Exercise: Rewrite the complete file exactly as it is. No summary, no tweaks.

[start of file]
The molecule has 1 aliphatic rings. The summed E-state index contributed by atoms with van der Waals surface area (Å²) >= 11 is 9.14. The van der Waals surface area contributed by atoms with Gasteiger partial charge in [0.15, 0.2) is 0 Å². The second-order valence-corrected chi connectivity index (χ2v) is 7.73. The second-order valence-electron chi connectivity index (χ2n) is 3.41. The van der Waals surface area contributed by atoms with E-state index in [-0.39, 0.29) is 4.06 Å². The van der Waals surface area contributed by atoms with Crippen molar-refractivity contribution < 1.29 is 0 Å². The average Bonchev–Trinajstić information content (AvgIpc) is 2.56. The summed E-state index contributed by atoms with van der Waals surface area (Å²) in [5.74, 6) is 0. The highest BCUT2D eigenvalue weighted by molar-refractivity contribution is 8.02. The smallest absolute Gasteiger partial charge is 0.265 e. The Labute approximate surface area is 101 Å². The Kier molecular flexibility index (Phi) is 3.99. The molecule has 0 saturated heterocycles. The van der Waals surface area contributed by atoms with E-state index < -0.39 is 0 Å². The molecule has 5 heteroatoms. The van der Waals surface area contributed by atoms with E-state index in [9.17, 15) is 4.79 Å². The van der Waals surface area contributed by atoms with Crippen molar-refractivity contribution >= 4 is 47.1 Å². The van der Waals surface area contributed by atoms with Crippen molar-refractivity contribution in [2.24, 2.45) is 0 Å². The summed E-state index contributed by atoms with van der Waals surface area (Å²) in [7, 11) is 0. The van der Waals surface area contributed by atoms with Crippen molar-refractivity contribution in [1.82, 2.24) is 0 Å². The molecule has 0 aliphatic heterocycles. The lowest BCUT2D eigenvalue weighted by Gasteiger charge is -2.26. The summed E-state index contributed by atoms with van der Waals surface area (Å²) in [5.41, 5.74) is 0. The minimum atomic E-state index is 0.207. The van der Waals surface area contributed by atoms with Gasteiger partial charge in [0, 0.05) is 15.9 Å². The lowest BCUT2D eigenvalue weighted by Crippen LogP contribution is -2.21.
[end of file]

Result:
The molecule has 1 aliphatic rings. The summed E-state index contributed by atoms with van der Waals surface area (Å²) >= 11 is 9.14. The van der Waals surface area contributed by atoms with Gasteiger partial charge in [0.15, 0.2) is 0 Å². The second-order valence-corrected chi connectivity index (χ2v) is 7.73. The second-order valence-electron chi connectivity index (χ2n) is 3.41. The van der Waals surface area contributed by atoms with E-state index in [-0.39, 0.29) is 4.06 Å². The van der Waals surface area contributed by atoms with Crippen molar-refractivity contribution < 1.29 is 0 Å². The average Bonchev–Trinajstić information content (AvgIpc) is 2.56. The summed E-state index contributed by atoms with van der Waals surface area (Å²) in [5.74, 6) is 0. The highest BCUT2D eigenvalue weighted by molar-refractivity contribution is 8.02. The smallest absolute Gasteiger partial charge is 0.265 e. The Labute approximate surface area is 101 Å². The Kier molecular flexibility index (Phi) is 3.99. The molecule has 0 saturated heterocycles. The van der Waals surface area contributed by atoms with E-state index < -0.39 is 0 Å². The molecule has 5 heteroatoms. The van der Waals surface area contributed by atoms with E-state index in [9.17, 15) is 4.79 Å². The van der Waals surface area contributed by atoms with Crippen molar-refractivity contribution >= 4 is 47.1 Å². The van der Waals surface area contributed by atoms with Crippen molar-refractivity contribution in [2.24, 2.45) is 0 Å². The summed E-state index contributed by atoms with van der Waals surface area (Å²) in [7, 11) is 0. The van der Waals surface area contributed by atoms with Crippen molar-refractivity contribution in [1.82, 2.24) is 0 Å². The molecule has 0 aliphatic heterocycles. The lowest BCUT2D eigenvalue weighted by Gasteiger charge is -2.26. The summed E-state index contributed by atoms with van der Waals surface area (Å²) in [5.41, 5.74) is 0. The minimum atomic E-state index is 0.207. The van der Waals surface area contributed by atoms with Gasteiger partial charge in [0, 0.05) is 15.9 Å². The lowest BCUT2D eigenvalue weighted by Crippen LogP contribution is -2.21.